Salmon is enjoyed by people around the world for its range of nutritional benefits. However, purchasing Canadian salmon with high nutritional content and low levels of contaminants can be a shot in the dark because nutritional information is not required on seafood packaging in North America.
Stephanie Colombo, an assistant professor of Aquaculture at Dalhousie University, . No study has been done like this on Canadian salmon before, so her results provide a comparative baseline for future research.
Colombo’s team purchased six types of salmon fillets available in Canadian grocery stores to compare their nutritional information. They analyzed farmed Atlantic, farmed organic Atlantic, farmed organic Chinook, wild Chinook, wild Pacific pink and wild Sockeye. There are many misconceptions when it comes to choosing between wild and farmed salmon, with many consumers believing that farmed salmon is nutritionally inferior to wild salmon, and has more contaminants. The researchers analyzed the salmon's protein, fat, fatty acids, and mercury contents to determine if there is any truth behind these preconceptions.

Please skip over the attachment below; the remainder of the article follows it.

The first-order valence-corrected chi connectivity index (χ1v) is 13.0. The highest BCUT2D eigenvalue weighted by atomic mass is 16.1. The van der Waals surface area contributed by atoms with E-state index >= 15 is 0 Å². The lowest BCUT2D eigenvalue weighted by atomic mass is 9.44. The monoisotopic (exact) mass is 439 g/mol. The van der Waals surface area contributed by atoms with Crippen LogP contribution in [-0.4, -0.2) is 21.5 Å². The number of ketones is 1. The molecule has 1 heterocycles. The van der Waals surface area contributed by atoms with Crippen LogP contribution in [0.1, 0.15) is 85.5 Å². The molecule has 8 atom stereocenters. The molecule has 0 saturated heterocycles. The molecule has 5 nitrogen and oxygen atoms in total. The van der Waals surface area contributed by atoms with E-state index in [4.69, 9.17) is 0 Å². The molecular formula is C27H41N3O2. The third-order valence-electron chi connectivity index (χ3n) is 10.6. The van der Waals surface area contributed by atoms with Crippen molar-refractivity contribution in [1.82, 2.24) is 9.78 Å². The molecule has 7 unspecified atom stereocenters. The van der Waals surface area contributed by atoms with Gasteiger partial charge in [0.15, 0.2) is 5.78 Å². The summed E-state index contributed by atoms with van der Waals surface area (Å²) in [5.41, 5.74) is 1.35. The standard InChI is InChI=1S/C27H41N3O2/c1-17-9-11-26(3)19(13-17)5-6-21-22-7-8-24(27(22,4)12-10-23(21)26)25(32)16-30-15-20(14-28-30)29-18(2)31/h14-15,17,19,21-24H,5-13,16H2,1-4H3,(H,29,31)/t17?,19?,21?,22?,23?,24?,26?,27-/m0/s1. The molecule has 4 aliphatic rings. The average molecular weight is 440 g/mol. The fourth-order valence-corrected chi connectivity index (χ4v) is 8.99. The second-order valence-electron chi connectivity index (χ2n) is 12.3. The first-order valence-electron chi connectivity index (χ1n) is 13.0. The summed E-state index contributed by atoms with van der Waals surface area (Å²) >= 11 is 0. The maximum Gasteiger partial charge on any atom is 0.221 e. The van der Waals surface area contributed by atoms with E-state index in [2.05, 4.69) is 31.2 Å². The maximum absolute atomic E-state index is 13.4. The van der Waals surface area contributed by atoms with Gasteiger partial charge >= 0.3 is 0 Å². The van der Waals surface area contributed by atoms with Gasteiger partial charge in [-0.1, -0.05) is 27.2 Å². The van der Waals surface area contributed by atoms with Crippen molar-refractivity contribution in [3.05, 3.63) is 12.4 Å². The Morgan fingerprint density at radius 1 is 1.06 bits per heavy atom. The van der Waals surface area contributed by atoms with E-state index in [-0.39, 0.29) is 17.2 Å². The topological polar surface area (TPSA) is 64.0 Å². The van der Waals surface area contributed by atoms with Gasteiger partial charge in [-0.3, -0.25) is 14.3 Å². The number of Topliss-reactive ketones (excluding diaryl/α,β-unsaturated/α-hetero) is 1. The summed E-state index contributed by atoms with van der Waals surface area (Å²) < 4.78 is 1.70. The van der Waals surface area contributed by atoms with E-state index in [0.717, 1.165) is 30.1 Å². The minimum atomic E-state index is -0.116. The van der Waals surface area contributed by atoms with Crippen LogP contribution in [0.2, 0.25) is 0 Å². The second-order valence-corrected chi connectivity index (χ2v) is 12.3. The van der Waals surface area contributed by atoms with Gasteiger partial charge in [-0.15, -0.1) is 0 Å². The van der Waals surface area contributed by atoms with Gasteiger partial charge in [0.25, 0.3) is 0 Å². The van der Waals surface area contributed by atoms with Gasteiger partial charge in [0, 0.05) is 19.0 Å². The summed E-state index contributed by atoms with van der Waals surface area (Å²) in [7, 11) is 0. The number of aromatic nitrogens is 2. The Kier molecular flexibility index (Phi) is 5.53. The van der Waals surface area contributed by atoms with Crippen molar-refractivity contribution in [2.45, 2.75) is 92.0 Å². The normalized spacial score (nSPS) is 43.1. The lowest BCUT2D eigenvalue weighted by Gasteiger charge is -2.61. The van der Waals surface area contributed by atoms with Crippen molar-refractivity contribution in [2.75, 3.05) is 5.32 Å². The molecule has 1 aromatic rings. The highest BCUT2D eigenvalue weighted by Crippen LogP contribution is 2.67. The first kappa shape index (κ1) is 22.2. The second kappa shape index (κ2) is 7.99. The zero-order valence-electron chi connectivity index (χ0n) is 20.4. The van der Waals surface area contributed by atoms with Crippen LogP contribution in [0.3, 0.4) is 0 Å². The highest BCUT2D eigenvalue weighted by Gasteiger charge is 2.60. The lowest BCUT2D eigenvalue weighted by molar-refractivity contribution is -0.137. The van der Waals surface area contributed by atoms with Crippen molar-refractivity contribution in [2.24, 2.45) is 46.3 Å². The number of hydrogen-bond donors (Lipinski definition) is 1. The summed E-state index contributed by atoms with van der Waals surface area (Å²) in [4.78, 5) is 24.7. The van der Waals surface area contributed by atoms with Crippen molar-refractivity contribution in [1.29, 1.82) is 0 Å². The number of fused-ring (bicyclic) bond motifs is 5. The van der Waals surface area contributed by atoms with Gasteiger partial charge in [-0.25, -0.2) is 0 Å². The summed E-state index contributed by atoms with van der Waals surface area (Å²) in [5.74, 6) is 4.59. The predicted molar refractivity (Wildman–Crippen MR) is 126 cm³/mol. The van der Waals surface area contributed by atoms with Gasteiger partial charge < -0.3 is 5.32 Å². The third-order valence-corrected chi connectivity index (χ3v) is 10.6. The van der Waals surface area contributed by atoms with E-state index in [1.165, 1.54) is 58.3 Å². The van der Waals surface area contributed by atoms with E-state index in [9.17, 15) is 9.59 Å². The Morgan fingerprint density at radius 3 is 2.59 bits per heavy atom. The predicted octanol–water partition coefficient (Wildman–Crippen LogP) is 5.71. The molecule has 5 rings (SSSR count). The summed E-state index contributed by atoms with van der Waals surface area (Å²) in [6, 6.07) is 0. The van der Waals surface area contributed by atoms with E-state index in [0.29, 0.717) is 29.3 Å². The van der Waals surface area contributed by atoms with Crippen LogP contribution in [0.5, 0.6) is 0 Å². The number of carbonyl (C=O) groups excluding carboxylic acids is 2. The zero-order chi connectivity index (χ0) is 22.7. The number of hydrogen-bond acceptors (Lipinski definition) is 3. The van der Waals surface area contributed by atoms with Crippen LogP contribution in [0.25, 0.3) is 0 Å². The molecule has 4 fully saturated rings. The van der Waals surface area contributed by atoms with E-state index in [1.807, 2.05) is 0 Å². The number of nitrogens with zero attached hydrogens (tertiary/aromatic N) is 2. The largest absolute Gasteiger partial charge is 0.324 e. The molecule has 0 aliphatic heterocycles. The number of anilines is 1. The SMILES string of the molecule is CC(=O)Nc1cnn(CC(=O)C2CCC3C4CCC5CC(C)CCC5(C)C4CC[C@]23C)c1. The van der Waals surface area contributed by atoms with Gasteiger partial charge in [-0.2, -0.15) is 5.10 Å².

Surprisingly, the study found that the biggest determinant of protein and fat content and mercury levels was the species of salmon the fillets came from, which is due to their different diets. They also found that factors like wild or farmed and organic or non-organic did not have a major impact on mercury levels in the tested salmon.
Wild Sockeye and wild Chinook fillets were the most nutrient-dense and had the highest omega-3 fatty acid content. However, for frequent consumers, the study suggested farmed Atlantic salmon as an affordable, nutrient-dense, low-mercury alternative to Sockeye or Chinook. Future research should consider the nutritional content of farmed salmon fed sustainable plant-based diets in comparison with traditional fish-based diets.